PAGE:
She fought back tears as she recalled how Crichton, who published a novel while still a student at Harvard Medical School, hired her 40 years ago despite her inexperience.

"He told me, 'Let's grow up in this business together.' We did and we had a long run. ... Happily, he left so much behind." —Minzesheimer

And in her blog The Literary Life, Sara Nelson called the event “easily the most emotional of the fair.”

Links and more info on Michael Crichton at:

Friday, July 3, 2009

Have You Reserved Your Copy of Pirate Latitudes Yet?

Barnes & Noble and Amazon are both taking pre-orders and reservations for Michael Crichton's Pirate Latitudes now. (Those who don't want to order online can call their local bookstore to reserve a copy.)

I've got my name down. The release date for Pirates Latitudes is Tuesday November 24, 2009 which is the Tuesday before Thanksgiving. I'll probably have it read by Thanksgiving--Crichton's novels seem to read very quickly for me.

Let the countdown begin! Only 144 days to go until we get to read a new Michael Crichton book!

Links and more info on Michael Crichton at:

Thursday, June 18, 2009

Michael Crichton Book Covers

Pavel Frčka has created a wonderful web page showing the first edition covers of all of Michael Crichton’s books, including the ones Crichton wrote under pseudonyms. It also shows the cover for the highly anticipated posthumous novel, Pirate Latitudes.

I must note that the cover for Jasper Johns is for the 1977 edition, while Crichton’s official website has the cover for the 1994 edition.

In addition, Pavel Frčka has also created a website showing the Czech edition book covers of Crichton’s works. Crichton’s website does show international covers for The Lost World and The Andromeda Strain. Examining the international covers not only reveals something about the books, but perhaps something about the different cultures as well.

Links and more info on Michael Crichton at:

Thursday, June 4, 2009

Pirate Latitudes Cover Revealed

Harper Collins has now posted the cover for Pirate Latitudes online.

(Thank you, Pavel, for the alert!)

The colors include red, black and white which have been staples on Crichton book covers, but this one also includes blue sky and what appears to be green water deepening to gray.

Michael Crichton’s name is in red, as it has been on the covers of the following books:
State of Fear
The Lost World
Jurassic Park
The Great Train Robbery
Five Patients

Pirate Latitudes
will be Michael Crichton’s 16th novel (under his own name), and will be 320 pages long. This ranks its length as 12th among Crichton’s novels.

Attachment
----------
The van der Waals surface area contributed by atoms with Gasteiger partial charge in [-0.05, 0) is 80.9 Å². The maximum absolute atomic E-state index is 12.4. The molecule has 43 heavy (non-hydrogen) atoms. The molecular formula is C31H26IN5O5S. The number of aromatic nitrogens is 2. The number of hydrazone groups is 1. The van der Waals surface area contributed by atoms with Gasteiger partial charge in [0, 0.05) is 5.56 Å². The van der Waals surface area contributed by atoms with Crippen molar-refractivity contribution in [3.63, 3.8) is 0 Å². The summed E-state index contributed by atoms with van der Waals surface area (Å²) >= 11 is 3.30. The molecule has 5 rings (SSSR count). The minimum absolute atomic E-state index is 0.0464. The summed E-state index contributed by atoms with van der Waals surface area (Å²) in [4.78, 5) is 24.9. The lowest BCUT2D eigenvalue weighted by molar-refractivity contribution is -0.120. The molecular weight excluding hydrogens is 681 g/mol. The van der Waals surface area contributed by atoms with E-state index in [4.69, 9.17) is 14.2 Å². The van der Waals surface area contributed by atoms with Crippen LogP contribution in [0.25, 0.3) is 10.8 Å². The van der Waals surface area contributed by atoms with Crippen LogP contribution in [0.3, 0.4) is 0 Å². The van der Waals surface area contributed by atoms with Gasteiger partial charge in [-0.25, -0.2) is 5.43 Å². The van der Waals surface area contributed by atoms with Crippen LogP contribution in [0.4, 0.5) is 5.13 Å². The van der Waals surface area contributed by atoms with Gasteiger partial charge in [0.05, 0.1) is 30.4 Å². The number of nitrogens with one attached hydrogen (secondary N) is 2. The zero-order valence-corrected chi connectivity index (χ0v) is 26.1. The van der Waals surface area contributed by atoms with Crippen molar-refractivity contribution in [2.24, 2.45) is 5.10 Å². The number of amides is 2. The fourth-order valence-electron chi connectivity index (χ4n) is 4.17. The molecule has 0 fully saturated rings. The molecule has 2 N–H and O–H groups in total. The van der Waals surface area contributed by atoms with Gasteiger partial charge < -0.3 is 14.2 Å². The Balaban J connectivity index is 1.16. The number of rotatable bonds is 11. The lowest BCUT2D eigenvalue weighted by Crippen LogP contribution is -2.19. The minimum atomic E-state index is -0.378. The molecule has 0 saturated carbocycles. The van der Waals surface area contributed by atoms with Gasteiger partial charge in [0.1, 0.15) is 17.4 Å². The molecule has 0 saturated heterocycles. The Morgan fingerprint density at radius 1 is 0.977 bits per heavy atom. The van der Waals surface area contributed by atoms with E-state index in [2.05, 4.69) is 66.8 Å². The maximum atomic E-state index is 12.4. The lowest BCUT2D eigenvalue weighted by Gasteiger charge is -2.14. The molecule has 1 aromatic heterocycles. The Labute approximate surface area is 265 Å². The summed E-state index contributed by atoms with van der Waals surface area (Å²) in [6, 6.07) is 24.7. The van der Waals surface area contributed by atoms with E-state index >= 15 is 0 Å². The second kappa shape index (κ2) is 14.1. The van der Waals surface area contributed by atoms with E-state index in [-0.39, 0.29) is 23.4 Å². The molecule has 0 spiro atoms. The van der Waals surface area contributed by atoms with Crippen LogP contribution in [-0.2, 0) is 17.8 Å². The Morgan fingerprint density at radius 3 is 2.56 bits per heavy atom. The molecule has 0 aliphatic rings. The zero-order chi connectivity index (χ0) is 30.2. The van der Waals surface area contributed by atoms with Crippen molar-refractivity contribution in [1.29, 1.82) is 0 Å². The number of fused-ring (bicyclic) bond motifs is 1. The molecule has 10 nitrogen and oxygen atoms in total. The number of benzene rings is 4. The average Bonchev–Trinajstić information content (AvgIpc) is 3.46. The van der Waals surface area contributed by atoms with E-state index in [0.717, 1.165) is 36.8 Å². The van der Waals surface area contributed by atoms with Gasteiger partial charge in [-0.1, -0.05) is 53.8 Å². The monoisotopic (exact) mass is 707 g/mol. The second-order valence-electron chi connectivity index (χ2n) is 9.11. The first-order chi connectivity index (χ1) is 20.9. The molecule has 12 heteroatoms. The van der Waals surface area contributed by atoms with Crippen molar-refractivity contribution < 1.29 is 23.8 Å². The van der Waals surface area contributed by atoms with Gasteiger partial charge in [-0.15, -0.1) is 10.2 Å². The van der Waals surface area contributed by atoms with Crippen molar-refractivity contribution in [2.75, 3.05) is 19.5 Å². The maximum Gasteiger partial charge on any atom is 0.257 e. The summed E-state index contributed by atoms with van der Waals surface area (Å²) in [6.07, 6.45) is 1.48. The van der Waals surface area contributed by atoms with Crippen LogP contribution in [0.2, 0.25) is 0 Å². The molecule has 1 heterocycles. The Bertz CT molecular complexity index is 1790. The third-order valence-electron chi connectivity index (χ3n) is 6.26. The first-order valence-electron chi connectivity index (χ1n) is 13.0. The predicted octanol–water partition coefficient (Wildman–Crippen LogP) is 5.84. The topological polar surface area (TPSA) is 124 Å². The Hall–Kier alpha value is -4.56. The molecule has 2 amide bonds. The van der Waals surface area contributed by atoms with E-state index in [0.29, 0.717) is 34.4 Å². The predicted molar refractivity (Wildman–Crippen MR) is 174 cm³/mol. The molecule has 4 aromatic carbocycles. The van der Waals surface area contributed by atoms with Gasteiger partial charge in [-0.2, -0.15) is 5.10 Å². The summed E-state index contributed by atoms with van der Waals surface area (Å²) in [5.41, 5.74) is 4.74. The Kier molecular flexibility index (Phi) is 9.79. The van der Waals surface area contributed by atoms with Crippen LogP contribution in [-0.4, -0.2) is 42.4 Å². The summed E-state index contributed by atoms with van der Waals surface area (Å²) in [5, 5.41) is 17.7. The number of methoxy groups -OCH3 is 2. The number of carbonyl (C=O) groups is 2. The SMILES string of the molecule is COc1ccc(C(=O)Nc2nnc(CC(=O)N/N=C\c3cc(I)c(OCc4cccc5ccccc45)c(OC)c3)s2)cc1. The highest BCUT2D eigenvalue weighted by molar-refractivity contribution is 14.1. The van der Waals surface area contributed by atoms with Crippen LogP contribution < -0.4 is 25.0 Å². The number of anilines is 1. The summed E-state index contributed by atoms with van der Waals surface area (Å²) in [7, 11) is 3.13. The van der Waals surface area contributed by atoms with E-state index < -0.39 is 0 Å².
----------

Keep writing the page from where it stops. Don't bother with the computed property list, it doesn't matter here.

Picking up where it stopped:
1. State of Fear (2004) – 603

2. Timeline (1999) – 449

3. Next (2006) – 431

4. Jurassic Park (1990) – 399

5. Disclosure (1994) – 397

6. Lost World (1995) – 393

7. Sphere (1987) – 385

8. Prey (2002) – 367

9. Rising Sun (1992) – 355

10. Airframe (1996) – 351

11. Congo (1980) – 348

12. Pirate Latitudes (2009) – 320

13. The Andromeda Strain (1969) – 295

14. The Great Train Robbery (1975) – 266

15. Terminal Man (1972) – 247

16. Eaters of the Dead (1976) – 193

Pirate Latitudes is scheduled for release on Tuesday, November 24, 2009.

Links and more info on Michael Crichton at:

Tuesday, May 26, 2009

Michael Crichton and Jeopardy

I’ve always been a big fan of the game show Jeopardy and I’ve been trying to get on as a contestant for years now. I’ve passed the qualifying test before, but so far I haven’t gotten called to be on the show. Soon I’ll be trying out again. (I passed an online test and was notified early in April that I would have the chance to tryout in person.)

On Friday, April 24, I came home and turned on the TV to watch Jeopardy, which was already in progress. The first clue I saw was:

"Brain", "Coma", and "Contagion" are among his medical thrillers

The current champion, Liz Murphy, answered incorrectly:
“Who is Michael Crichton?”

The correct answer was “Who is Robin Cook?” However, there is a connection. Michael Crichton wrote and directed the 1978 film adaptation of Coma.

I remember thinking, “It’s a sign,” and I started wondering when else Michael Crichton was mentioned on Jeopardy. Thanks to the fan website J!-Archive, which chronicles the Jeopardy shows, I was able to compile this list of 34 mentions (in reverse chronological order):

Tuesday, March 11, 2008
Final Jeopardy! Round
A recent re-issue of this Sir Arthur Conan Doyle novel includes an introduction by Michael Crichton
“What is The Lost World?”

Tuesday, January 22, 2008
This novelist who wrote about gorillas in "Congo" is on the board of the Gorilla Foundation
“Who is Michael Crichton?”

Monday, March 12, 2007
In this Michael Crichton novel, a Scoop VII satellite returns to Earth with a deadly virus
“What is The Andromeda Strain?

Tuesday, June 27, 2006
1992 was a year of some tension in the relationship, symbolized by the publication of this man's novel "Rising Sun"
“Who is Michael Crichton?”

Wednesday, May 3, 2006

2005's "Marker" is the 25th medical thriller from this bestselling physician/author
Incorrect question by Luke “Who is Michael Crichton?”
Alex commented, “Yes, he eliminated the other one for you!” and Robbi, who answered correctly “Who is Robin Cook?” said, “Yes, he did.”

Wednesday, January 18, 2006